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Six-Gun Snow White, Page 3

Catherynne M. Valente

  Part II

  Snow White

  Contends with

  the Prairie-Falcon’s Blindness

  Snow White

  Fights a Lump

  of Pitch

  I do not believe any person is born knowing how to be human. Everyone has to learn their letters and everyone has to learn how to be alive.

  A is for Alligator. B is for Beauty.

  Maybe it’s not a lesson so much as it’s a magic trick. You can make a little girl into anything if you say the right words. Take her apart until all that’s left is her red, red heart thumping against the world. Stitch her up again real good. Now, maybe you get a woman. If you’re lucky. If that’s what you were after. Just as easy to end up with a blackbird or a circus bear or a coyote. Or a parrot, just saying what’s said to you, doing what’s done to you, copying until it comes so natural that even when you’re all alone you keep on cawing hello pretty bird at the dark.

  When Mrs. H said I was not human she meant I was not white. She was wrong about the reason but not about the thing. I wasn’t human. I was a small device who knew only how to shoot a gun, play the slots, and dress up in fancy clothes to please a rich man. Nobody had ever loved me proper and if there’s a boring story in this world, that’s it. I want to skip this part. I want to pull on the arm of my slot machine and let the rolls flip over until they show a green tree in the summertime, and me away from that house, walking tall under a blue sky. I want to skip this part but I am here to tell you: a stepmother is like a bullet you can’t dig out. She fires true and she fires hot and she fires so quick that her metal hits your body before you even know there’s a fight on. I didn’t even know what white was.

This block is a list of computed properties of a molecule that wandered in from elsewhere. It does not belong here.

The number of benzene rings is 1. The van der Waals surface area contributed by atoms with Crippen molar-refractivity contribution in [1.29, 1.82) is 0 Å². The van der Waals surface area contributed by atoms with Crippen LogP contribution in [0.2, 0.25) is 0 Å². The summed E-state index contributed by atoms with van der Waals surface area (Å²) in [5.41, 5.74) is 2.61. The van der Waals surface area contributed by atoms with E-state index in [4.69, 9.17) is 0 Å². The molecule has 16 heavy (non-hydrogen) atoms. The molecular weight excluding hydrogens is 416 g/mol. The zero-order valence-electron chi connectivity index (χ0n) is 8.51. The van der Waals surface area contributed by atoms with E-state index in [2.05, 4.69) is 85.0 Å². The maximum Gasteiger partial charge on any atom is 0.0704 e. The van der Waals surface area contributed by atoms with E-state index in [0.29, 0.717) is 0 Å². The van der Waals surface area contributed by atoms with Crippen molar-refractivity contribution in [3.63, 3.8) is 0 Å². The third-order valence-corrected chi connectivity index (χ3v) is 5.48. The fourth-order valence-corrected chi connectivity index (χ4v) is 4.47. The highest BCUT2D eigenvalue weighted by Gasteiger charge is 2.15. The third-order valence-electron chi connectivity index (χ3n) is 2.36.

So here’s the truth of it: there was blood and some of it came from between my legs and some of it came from my face where Mrs. H struck me over and over, because I was bad, because I looked like my mother, because I smelled like an animal, because I did not show her any human feeling or sweetness and that made me wicked. It is my understanding that when you start bleeding you are a woman so I guess that’s what I was.

  She put jasper and pearl combs in my hair and yanked them so tight I cried—there, now you’re a lady, she said, and I did not know if the comb or the tears did it. She put me in her own corsets like nooses strangling my waist til I was sick, my breath gone and my stomach shoved up into my ribs—there, now you’re civilized, she said, and I did not know if it was the corset or the sickness that did it. She forbade me to eat sweets or any good thing til I got thin as a dog and could hardly stand I was so damn hungry—there, now you’re beautiful, she said and I did not know if it was my dog-bones showing or my crawling in front of her begging for a miserable apple to stop my belly screaming that made me fair.

  For myself I thought: this is how you make a human being. A human being is beautiful and sick. A human being glitters and starves.

  I worked hard to be as human as possible.

  She dismissed Miss Marie the kitchen maid and Miss Mary the laundry maid. She dismissed Miss Bea the scullery. Mr. H gave up the house to her. He did not bring me a pearl for obeying Miss Dougall. The house was hers to lord over, was the word of Mr. H. Children are the province of women and none of his nevermind now, thank God in heaven.

  When she hit me, she said she loved me. When she scratched my face, she said she loved me. And let me tell you, Mrs. H loved me most of all the day she locked me in my room with no lamps or candles because I looked too long at a groomsman and that’s the mark of a whore, a slattern with a jackal for a mother, hellion trash with an animal heart. For a week I had no bath or books, no light and no food, but she loved me the whole time, whispering through the door that her love could burn the whore out of me. Love could make me pure again.